Engaging underrepresented youth populations in community youth development: Tapping social capital as a critical resource

Authors


  • This research was supported by Sierra Health Foundation through a 2005–2006 grant to document the REACH Youth Program planning phase (N. Erbstein PI) and a 2007–2010 contract to evaluate the REACH Youth Program (D. Campbell PI, N. Erbstein Co-PI). The article draws heavily on an issue brief published by Sierra Health Foundation in November 2010, “Towards Making Good on ‘All Youth’: Engaging Under- represented Youth Populations in Community Youth Development,” by Nancy Erbstein, with David Campbell and Lisceth Cruz.

Abstract

For youth who are the most vulnerable to challenging community conditions, more limited opportunities, and poor health, educational and economic trajectories derive especially strong benefits from engagement in community youth development efforts. Although communities can benefit in powerful ways from the knowledge and insight of these youth populations, the experiences of vulnerable youth are often underrepresented in planning and decision making. This article draws on lessons learned from two communities that successfully engaged such youth in a community change initiative over four years.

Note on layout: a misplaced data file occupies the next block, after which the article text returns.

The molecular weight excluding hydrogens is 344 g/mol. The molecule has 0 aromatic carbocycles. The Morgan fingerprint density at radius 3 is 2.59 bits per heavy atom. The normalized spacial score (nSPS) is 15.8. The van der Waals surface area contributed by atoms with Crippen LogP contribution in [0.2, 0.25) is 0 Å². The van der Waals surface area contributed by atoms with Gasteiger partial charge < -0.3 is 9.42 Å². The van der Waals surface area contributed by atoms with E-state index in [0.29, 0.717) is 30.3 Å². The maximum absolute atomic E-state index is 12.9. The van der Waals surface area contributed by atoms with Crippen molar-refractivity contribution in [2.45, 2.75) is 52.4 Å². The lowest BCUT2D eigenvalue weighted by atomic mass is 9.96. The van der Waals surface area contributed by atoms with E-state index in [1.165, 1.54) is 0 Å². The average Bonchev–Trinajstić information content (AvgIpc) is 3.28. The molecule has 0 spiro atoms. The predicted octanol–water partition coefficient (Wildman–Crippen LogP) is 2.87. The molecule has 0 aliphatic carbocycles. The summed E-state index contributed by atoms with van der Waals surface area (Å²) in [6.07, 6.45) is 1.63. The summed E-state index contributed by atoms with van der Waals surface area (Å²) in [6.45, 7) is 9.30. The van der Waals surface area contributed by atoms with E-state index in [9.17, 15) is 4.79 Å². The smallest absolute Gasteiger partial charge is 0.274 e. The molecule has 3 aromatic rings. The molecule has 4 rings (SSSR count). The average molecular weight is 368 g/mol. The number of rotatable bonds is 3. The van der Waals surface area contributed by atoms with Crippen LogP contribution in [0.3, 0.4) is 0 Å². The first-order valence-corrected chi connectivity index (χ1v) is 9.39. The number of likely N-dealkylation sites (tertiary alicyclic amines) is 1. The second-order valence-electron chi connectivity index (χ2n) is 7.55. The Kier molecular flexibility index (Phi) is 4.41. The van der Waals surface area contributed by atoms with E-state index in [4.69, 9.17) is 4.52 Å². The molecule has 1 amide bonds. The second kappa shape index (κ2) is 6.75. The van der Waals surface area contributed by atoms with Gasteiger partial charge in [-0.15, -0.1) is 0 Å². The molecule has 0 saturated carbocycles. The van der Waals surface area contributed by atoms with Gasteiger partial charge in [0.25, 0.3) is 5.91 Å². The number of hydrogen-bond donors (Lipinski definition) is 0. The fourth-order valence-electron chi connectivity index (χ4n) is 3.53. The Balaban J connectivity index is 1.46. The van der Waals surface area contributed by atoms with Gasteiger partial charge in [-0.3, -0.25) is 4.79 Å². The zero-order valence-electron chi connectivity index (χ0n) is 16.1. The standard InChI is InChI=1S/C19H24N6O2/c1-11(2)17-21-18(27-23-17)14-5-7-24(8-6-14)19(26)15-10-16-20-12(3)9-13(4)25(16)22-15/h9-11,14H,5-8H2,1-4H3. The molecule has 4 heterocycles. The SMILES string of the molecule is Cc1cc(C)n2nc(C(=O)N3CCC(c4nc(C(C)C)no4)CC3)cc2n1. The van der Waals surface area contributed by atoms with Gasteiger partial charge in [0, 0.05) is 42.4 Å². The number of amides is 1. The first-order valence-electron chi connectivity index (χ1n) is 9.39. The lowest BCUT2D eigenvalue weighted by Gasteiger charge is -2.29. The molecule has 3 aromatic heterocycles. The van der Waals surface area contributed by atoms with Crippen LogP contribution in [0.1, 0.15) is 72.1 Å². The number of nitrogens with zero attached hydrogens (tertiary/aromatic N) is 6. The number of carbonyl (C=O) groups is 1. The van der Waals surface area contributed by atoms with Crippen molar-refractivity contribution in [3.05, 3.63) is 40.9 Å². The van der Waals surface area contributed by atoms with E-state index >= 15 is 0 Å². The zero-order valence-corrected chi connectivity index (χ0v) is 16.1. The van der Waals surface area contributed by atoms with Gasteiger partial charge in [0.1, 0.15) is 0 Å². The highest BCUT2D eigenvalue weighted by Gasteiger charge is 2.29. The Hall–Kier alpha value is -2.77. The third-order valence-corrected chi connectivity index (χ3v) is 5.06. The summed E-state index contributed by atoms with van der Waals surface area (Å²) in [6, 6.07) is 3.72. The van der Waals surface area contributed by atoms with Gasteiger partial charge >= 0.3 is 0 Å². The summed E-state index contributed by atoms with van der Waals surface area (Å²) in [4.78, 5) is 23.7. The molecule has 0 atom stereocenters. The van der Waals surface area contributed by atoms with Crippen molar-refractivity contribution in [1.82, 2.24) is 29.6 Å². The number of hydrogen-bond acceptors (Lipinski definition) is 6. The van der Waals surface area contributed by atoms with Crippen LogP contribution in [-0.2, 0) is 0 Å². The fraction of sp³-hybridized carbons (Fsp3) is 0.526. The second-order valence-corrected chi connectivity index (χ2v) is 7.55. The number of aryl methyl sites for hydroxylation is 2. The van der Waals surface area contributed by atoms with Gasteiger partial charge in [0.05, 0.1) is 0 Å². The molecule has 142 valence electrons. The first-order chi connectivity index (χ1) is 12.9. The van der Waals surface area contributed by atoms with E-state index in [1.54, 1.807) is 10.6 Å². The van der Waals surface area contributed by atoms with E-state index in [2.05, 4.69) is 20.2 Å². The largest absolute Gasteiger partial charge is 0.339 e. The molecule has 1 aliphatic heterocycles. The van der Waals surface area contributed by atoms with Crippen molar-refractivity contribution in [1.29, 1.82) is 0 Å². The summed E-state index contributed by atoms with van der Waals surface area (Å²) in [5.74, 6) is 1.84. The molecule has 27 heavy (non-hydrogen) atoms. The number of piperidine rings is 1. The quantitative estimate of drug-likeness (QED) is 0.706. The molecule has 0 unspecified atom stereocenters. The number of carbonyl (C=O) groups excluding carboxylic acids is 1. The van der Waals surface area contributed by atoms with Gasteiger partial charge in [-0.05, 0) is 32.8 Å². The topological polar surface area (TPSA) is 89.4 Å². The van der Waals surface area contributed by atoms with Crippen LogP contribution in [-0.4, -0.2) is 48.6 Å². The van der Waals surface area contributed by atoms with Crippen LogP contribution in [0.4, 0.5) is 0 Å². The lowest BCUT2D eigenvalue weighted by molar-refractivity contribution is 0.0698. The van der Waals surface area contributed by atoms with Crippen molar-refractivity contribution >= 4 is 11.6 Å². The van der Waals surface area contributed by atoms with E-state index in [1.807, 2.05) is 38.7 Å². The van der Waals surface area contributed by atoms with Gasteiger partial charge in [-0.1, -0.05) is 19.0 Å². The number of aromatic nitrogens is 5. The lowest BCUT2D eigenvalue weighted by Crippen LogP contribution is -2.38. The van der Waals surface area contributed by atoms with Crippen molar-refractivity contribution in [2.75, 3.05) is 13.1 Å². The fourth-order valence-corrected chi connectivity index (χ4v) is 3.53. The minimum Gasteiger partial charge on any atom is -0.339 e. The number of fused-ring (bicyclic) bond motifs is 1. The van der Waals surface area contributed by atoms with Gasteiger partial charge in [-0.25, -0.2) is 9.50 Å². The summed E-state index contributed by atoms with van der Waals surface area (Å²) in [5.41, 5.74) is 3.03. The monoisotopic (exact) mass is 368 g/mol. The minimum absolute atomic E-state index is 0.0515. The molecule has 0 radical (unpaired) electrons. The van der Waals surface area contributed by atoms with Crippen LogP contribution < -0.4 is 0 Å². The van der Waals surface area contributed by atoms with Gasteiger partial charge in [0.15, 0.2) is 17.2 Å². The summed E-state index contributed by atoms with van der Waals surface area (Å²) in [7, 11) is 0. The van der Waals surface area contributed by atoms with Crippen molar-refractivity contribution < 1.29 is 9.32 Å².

Key elements in creating the types of safe, supportive, and meaningful settings that promote young people's ongoing participation and leadership were intentionality and commitment; local knowledge of vulnerable populations; adult allies with key capacities; meaningful focus; resources for intensive outreach, relationship building, and youth support; and continuity of key adults. Each of these elements is described, identifying the ways they build on often underrecognized forms of social capital and offering lessons learned about engaging underserved youth populations in community youth development.

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